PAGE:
Location: Šibenik-Knin County Map
Open: summer: 8am- 8pm
winter: 9am- 4pm (Apr, May, Oct, Nov, 8am- 6pm)
Info: Trg Ivana Pavla Il br 5, Sibenik, (022) 201 777
Krka National Park situate in Šibenik-Knin County. River that formed
its distinct landscape flow through karstic terrain eroded porous
rock created numerous cascades, waterfalls, caverns and other
splendid geological features. Krka National Park is obviously most
famous for its beautiful cascades. The largest and most impressive
cascade is that of Skradinski Buk which consists of 17 waterfalls of
various size and a total drop of 45 meters. There is a small
Ethnographic Museum located nearby. Part of the cascade is diverted
into an old version of a natural washing machine that was used by
local people to wash their clothes. Other cascades include Bilushich
Buk (22 meters), Brlyan (15 meters), Manoylovats (32 meters),
Rosnyak (8 meters) and Milyachka Slap (22 meters).
Krka National Park was found to protect seven beautiful cascades of waterfalls, two medieval monasteries as well as pristine forests. It is located in the Northern Dalmatia, near Sibenik. There is very few regulations within a park so try to use your common sense and don't hurt yourself. While swimming in the cascades is technically allowed, you should be very careful where you decide to take a swim. Safe areas for swimmers are well marked and should be preferred over other areas. Overall Krka National Park is well kept up. Well marked paths and wooden bridges make hiking very comfortable and easy.
Krka National Park also boasts large diversity of flora and fauna. This includes over 200 species of birds including rare golden eagles. Waters of Krka National Park are inhabited by trout and Adriatic salmon.
The waterfalls are seven picturesque cascades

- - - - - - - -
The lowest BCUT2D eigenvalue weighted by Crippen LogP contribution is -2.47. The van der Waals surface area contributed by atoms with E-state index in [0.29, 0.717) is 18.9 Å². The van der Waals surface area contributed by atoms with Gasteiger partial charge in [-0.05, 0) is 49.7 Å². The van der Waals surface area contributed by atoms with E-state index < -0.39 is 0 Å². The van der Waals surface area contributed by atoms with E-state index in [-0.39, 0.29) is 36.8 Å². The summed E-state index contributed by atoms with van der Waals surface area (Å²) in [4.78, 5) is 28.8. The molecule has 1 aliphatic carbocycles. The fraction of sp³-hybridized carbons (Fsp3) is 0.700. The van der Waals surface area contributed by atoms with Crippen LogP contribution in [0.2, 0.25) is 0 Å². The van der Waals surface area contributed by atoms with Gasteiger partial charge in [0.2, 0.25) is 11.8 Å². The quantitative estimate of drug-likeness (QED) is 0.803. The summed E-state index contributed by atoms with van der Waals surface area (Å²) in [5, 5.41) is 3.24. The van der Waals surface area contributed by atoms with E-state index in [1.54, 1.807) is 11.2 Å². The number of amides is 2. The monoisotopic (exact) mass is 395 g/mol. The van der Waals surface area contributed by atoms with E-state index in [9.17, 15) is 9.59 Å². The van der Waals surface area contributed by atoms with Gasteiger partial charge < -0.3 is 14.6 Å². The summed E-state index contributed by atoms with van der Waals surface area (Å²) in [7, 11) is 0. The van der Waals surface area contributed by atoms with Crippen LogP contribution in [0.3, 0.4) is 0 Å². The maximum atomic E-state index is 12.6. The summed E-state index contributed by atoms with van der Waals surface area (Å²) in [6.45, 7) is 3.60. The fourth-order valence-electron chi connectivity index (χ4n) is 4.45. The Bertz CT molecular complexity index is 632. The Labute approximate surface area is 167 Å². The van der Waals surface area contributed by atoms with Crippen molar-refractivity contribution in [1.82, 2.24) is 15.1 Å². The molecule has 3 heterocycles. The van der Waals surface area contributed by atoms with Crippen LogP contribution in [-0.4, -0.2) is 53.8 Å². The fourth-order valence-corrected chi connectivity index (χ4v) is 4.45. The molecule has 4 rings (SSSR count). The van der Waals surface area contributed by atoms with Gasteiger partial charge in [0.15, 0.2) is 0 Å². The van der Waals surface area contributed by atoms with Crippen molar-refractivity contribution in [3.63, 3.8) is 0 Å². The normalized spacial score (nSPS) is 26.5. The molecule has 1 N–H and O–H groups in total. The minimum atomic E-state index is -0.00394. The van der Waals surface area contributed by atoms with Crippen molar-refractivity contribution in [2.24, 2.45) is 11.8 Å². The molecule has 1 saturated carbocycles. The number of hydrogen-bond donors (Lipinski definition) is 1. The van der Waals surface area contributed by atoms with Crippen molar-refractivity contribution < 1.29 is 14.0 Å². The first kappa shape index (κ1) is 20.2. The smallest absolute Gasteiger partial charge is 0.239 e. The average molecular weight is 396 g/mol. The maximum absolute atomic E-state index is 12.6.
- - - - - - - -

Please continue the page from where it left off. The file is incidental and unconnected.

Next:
located along the entire river. The largest and most famous is the
lower one - Skradinski Buk.
Bilušić Buk - 22 meters
Brljan - 15 meters
Manojlovač - drop 60 meters, including the main waterfall - 32 meters
Rosnyak (Rošnjak) - 8 meters
Miljacka Slap - 24 meters
Roški Slap - main waterfall - 22.5 meters
Skradinski Buk - 46 meters.
Krka National Park is not only famous for its beautiful views and untouched nature. It is also famous for its old medieval monasteries that are worth a visit. If you get a chance visit Visovac island in the middle of the Visovac lake. It is home to Roman Catholic Franciscan monastery that was found on the grounds of Krka National Park in 1445. Originally it started as a mere hermitage hidden away from people, but over time it grew into a beautiful, yet modest island of solitude in this wilderness. Another monastery that is known as Krka Monastery is located just up the stream 3 km east of Kistanje. It was found by the Orthodox Serbian monks in 1345. Sometimes tourists who visit this national park confuse the two.
Krka Monastery (Serb. Manastir Krka) is a monastery of the
Dalmatian Diocese of the Serbian Orthodox Church, located in
Northern Dalmatia on the territory of modern Croatia, three and a
half kilometers south of the village of Kistanje.
Krka Monastery was founded in 1350 by the Serbian princess Elena Subic Nemanjic, sister of King Stefan Uroš IV and wife of the Croatian nobleman Mladen III Subic. The idea of founding the monastery belonged to the confessor of the princess, the monk Reuben. According to the ancient historian Lucius, the apostle Paul preached in that area. Under the monastery itself there are catacombs, where, according to legend, the apostle preached. Also not far from the monastery are the ruins of the Roman military camp Burnum. Most likely, the founders of the monastery knew about it. In 1402 the monastery was completed and expanded.